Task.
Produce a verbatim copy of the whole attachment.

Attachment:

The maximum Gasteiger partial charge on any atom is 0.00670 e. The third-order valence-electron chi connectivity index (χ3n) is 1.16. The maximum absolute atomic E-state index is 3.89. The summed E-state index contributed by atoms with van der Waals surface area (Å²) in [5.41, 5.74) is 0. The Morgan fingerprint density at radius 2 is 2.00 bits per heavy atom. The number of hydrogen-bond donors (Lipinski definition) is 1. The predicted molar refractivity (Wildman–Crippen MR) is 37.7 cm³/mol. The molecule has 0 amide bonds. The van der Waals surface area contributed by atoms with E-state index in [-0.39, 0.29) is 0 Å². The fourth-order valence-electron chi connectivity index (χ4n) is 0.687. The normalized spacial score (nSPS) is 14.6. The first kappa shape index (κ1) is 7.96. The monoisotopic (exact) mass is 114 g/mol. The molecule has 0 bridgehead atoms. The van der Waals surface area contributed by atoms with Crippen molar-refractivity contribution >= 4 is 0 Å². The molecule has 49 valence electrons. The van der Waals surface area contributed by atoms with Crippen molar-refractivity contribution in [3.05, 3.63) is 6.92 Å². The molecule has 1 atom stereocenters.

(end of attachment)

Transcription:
The maximum Gasteiger partial charge on any atom is 0.00670 e. The third-order valence-electron chi connectivity index (χ3n) is 1.16. The maximum absolute atomic E-state index is 3.89. The summed E-state index contributed by atoms with van der Waals surface area (Å²) in [5.41, 5.74) is 0. The Morgan fingerprint density at radius 2 is 2.00 bits per heavy atom. The number of hydrogen-bond donors (Lipinski definition) is 1. The predicted molar refractivity (Wildman–Crippen MR) is 37.7 cm³/mol. The molecule has 0 amide bonds. The van der Waals surface area contributed by atoms with E-state index in [-0.39, 0.29) is 0 Å². The fourth-order valence-electron chi connectivity index (χ4n) is 0.687. The normalized spacial score (nSPS) is 14.6. The first kappa shape index (κ1) is 7.96. The monoisotopic (exact) mass is 114 g/mol. The molecule has 0 bridgehead atoms. The van der Waals surface area contributed by atoms with Crippen molar-refractivity contribution >= 4 is 0 Å². The molecule has 49 valence electrons. The van der Waals surface area contributed by atoms with Crippen molar-refractivity contribution in [3.05, 3.63) is 6.92 Å². The molecule has 1 atom stereocenters.